On your commute this week, you will notice crews shutting down lanes on U.S. 69 in Overland Park. The most congested four-lane highway in Kansas is being widened to accommodate a new express lane in each direction. Drivers will pay a fee of between 30 cents and $1.75 to enter the special fast lanes.
Also under construction are 11 gigantic noise walls to protect homeowners living closest to the route.
The express lanes are scheduled to open in late 2025.
Wednesday is the last day on the job for Federal Reserve Bank of Kansas City President Esther George.
The Fed has a mandatory retirement age of 65 and George has just reached it.
She’s led the Kansas City area office for the past 11 years.
The Fed is the most powerful economic institution in the United States, and some would say the world.
It sets interest rates, manages the country’s money supply and regulates the financial markets.
There’s no word on George’s replacement.
Big plans to put a concrete lid over a stretch of Interstate 70 that crosscuts downtown have hit a roadblock.
Kansas City officials had been pushing to cover a four-block stretch of the highway and turn it into a tourism-friendly, urban green space.
But the U.S. Department of Transportation has just rejected its request for $60 million in federal funding that would have helped make the project a reality.
The Washington-based agency questioned the project’s cost-effectiveness, a lack of dependable sources of non-federal funding and the city’s capacity to carry out the project.
If trying to pick up your prescription has already become a frustrating chore, it’s about to get worse.
CVS and Walmart are just the latest retailers to announce they’re cutting pharmacy hours amid a chronic staffing shortage.
Walmart says it will begin closing its in-store pharmacies at 7 p.m. instead of 9 p.m.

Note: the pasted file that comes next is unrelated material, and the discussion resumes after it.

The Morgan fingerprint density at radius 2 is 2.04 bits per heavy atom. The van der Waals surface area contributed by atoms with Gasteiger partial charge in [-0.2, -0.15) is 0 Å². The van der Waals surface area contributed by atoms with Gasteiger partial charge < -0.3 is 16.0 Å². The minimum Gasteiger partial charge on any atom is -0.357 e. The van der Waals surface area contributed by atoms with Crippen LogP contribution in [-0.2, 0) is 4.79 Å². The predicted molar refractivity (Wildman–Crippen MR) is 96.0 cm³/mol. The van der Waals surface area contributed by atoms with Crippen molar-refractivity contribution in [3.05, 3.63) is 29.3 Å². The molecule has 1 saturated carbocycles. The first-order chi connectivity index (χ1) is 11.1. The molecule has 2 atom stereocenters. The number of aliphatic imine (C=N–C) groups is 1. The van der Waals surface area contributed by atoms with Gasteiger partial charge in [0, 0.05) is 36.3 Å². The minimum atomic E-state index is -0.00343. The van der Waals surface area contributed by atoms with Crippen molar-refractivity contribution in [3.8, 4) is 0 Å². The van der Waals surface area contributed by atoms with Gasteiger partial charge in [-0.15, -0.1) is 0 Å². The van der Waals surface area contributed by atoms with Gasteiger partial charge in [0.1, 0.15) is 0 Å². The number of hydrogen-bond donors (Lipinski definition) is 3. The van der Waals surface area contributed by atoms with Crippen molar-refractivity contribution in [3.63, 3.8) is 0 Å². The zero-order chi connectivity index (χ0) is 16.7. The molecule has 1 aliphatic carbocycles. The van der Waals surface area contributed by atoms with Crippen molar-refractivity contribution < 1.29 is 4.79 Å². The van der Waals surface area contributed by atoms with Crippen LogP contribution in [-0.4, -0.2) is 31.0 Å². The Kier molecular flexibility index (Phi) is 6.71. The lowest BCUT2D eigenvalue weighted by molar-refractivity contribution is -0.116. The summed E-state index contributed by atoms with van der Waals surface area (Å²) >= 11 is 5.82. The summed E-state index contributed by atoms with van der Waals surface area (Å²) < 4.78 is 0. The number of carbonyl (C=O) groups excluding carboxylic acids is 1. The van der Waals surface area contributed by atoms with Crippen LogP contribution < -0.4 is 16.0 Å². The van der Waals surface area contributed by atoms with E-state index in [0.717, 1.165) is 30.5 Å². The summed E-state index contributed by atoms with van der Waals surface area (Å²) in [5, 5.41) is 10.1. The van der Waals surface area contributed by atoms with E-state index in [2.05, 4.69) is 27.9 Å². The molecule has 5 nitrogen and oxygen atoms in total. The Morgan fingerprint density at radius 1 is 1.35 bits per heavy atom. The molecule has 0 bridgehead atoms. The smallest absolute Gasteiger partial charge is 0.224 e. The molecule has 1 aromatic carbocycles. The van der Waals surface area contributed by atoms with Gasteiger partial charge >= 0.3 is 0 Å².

According to a survey from the National Community Pharmacists Association, more than three-quarters of pharmacies are having a “tough time filling open positions,” resulting in long wait times for customers.
Walgreens has responded by offering signing bonuses of up to $75,000 in certain markets to recruit pharmacists.
Are you taking part in Dry January?
Your self-imposed abstinence from intoxicating beverages officially ends at the stroke of midnight on Tuesday.
Does that mean you’ll stay up late and party?
Or are you contemplating keeping your winning streak going by starting “Dry February?”
While there’s never been more articles, more social media posts and TV segments about the Dry January trend, fewer people participated this year.
According to a new Morning Consult survey, just 15% of U.S. adults took part. That’s down from 19% in 2022.
Who says the American entrepreneurial spirit is dead?
Last week, I mentioned in this spot how Splash Mountain, one of Disney World’s most iconic attractions was closing.
Now you can buy authentic “Unfiltered Splash Mountain Water” on eBay.
Multiple sellers on the e-commerce website are selling “genuine Splash Mountain water” from $25 to $1,000. Merchants claim that the water was collected during the attraction’s final ride.
Splash Mountain may be gone for good, but its water can now live on forever in a little vial on your office shelf.
Can there be any better conversation starter with your workmates?
It was good to see many of you at the Plaza Library this past week as we brought the four immediate past mayors of Kansas City together for the first time.
I’m not saying it was liking going to a comedy club, but it had more than its fair share of feisty one-liners, politically skewering quips and zingers.
We’re putting the show together for broadcast this week.
If you missed seeing Emanuel Cleaver, Sly James, Kay Barnes and Mark Funkhouser on stage, you can watch them from the comfort of your couch this Friday at 7:30 p.m. on Kansas City PBS.
Nick Haines tracks the week’s most impactful local news stories on “Kansas City Week in Review,” Friday at 7:30 p.m. on Kansas City PBS.